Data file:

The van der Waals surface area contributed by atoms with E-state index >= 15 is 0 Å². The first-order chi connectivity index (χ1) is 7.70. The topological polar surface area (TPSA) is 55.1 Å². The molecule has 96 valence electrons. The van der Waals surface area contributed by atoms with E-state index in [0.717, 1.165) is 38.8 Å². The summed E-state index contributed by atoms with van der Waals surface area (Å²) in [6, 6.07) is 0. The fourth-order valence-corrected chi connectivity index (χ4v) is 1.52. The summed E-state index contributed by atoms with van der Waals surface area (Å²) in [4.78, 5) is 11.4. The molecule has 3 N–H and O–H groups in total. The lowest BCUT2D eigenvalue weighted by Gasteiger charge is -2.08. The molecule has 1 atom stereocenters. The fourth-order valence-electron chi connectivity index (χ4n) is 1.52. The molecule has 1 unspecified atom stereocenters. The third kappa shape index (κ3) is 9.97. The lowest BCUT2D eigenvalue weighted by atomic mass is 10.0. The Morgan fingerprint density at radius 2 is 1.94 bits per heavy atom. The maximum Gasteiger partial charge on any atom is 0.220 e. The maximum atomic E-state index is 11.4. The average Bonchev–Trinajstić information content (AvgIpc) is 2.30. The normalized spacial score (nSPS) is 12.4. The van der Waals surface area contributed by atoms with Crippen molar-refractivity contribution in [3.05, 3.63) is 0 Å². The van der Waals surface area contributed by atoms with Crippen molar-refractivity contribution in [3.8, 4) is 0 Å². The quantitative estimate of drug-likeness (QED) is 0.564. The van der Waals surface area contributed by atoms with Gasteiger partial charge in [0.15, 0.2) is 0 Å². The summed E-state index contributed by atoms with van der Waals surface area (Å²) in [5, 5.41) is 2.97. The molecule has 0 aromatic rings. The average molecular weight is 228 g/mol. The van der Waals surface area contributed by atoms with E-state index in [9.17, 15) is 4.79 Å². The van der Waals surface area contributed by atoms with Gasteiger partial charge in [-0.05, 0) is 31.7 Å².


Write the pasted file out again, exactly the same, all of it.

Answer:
The van der Waals surface area contributed by atoms with E-state index >= 15 is 0 Å². The first-order chi connectivity index (χ1) is 7.70. The topological polar surface area (TPSA) is 55.1 Å². The molecule has 96 valence electrons. The van der Waals surface area contributed by atoms with E-state index in [0.717, 1.165) is 38.8 Å². The summed E-state index contributed by atoms with van der Waals surface area (Å²) in [6, 6.07) is 0. The fourth-order valence-corrected chi connectivity index (χ4v) is 1.52. The summed E-state index contributed by atoms with van der Waals surface area (Å²) in [4.78, 5) is 11.4. The molecule has 3 N–H and O–H groups in total. The lowest BCUT2D eigenvalue weighted by Gasteiger charge is -2.08. The molecule has 1 atom stereocenters. The fourth-order valence-electron chi connectivity index (χ4n) is 1.52. The molecule has 1 unspecified atom stereocenters. The third kappa shape index (κ3) is 9.97. The lowest BCUT2D eigenvalue weighted by atomic mass is 10.0. The Morgan fingerprint density at radius 2 is 1.94 bits per heavy atom. The maximum Gasteiger partial charge on any atom is 0.220 e. The maximum atomic E-state index is 11.4. The average Bonchev–Trinajstić information content (AvgIpc) is 2.30. The normalized spacial score (nSPS) is 12.4. The van der Waals surface area contributed by atoms with Crippen molar-refractivity contribution in [3.05, 3.63) is 0 Å². The van der Waals surface area contributed by atoms with Crippen molar-refractivity contribution in [3.8, 4) is 0 Å². The quantitative estimate of drug-likeness (QED) is 0.564. The van der Waals surface area contributed by atoms with Gasteiger partial charge in [0.15, 0.2) is 0 Å². The summed E-state index contributed by atoms with van der Waals surface area (Å²) in [5, 5.41) is 2.97. The molecule has 0 aromatic rings. The average molecular weight is 228 g/mol. The van der Waals surface area contributed by atoms with E-state index in [9.17, 15) is 4.79 Å². The van der Waals surface area contributed by atoms with Gasteiger partial charge in [-0.05, 0) is 31.7 Å².